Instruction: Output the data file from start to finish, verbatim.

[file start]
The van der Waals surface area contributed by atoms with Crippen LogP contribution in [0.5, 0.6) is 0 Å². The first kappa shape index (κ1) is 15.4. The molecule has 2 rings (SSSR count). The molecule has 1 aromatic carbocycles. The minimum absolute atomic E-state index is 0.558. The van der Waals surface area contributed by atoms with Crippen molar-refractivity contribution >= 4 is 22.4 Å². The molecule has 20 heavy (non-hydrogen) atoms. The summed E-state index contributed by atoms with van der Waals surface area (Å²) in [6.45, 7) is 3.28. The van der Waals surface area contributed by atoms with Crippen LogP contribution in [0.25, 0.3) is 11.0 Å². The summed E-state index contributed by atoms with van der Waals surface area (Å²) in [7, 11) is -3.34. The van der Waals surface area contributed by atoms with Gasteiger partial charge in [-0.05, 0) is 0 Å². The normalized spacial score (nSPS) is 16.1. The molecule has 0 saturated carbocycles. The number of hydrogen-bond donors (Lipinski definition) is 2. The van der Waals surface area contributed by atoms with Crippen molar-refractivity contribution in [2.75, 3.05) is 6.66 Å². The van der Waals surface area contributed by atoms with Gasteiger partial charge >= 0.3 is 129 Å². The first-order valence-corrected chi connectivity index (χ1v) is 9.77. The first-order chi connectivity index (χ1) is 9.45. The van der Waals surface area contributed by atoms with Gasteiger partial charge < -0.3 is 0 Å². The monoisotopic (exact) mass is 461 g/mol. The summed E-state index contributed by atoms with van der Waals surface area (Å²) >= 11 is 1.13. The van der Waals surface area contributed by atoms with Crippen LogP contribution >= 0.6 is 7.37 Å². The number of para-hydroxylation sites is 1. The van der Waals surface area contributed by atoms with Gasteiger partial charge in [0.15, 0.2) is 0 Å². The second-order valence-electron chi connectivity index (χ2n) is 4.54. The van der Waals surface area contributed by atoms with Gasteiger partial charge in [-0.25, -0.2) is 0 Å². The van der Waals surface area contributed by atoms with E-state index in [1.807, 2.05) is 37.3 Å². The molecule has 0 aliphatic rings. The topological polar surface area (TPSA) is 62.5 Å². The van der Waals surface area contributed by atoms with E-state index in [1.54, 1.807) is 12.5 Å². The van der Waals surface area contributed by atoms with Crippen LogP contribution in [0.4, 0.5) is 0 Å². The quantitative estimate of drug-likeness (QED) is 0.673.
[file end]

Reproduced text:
The van der Waals surface area contributed by atoms with Crippen LogP contribution in [0.5, 0.6) is 0 Å². The first kappa shape index (κ1) is 15.4. The molecule has 2 rings (SSSR count). The molecule has 1 aromatic carbocycles. The minimum absolute atomic E-state index is 0.558. The van der Waals surface area contributed by atoms with Crippen molar-refractivity contribution >= 4 is 22.4 Å². The molecule has 20 heavy (non-hydrogen) atoms. The summed E-state index contributed by atoms with van der Waals surface area (Å²) in [6.45, 7) is 3.28. The van der Waals surface area contributed by atoms with Crippen LogP contribution in [0.25, 0.3) is 11.0 Å². The summed E-state index contributed by atoms with van der Waals surface area (Å²) in [7, 11) is -3.34. The van der Waals surface area contributed by atoms with Gasteiger partial charge in [-0.05, 0) is 0 Å². The normalized spacial score (nSPS) is 16.1. The molecule has 0 saturated carbocycles. The number of hydrogen-bond donors (Lipinski definition) is 2. The van der Waals surface area contributed by atoms with Crippen molar-refractivity contribution in [2.75, 3.05) is 6.66 Å². The van der Waals surface area contributed by atoms with Gasteiger partial charge >= 0.3 is 129 Å². The first-order valence-corrected chi connectivity index (χ1v) is 9.77. The first-order chi connectivity index (χ1) is 9.45. The van der Waals surface area contributed by atoms with Gasteiger partial charge < -0.3 is 0 Å². The monoisotopic (exact) mass is 461 g/mol. The summed E-state index contributed by atoms with van der Waals surface area (Å²) >= 11 is 1.13. The van der Waals surface area contributed by atoms with Crippen LogP contribution >= 0.6 is 7.37 Å². The number of para-hydroxylation sites is 1. The van der Waals surface area contributed by atoms with Gasteiger partial charge in [0.15, 0.2) is 0 Å². The second-order valence-electron chi connectivity index (χ2n) is 4.54. The van der Waals surface area contributed by atoms with Gasteiger partial charge in [-0.25, -0.2) is 0 Å². The van der Waals surface area contributed by atoms with E-state index in [1.807, 2.05) is 37.3 Å². The molecule has 0 aliphatic rings. The topological polar surface area (TPSA) is 62.5 Å². The van der Waals surface area contributed by atoms with E-state index in [1.54, 1.807) is 12.5 Å². The van der Waals surface area contributed by atoms with Crippen LogP contribution in [0.4, 0.5) is 0 Å². The quantitative estimate of drug-likeness (QED) is 0.673.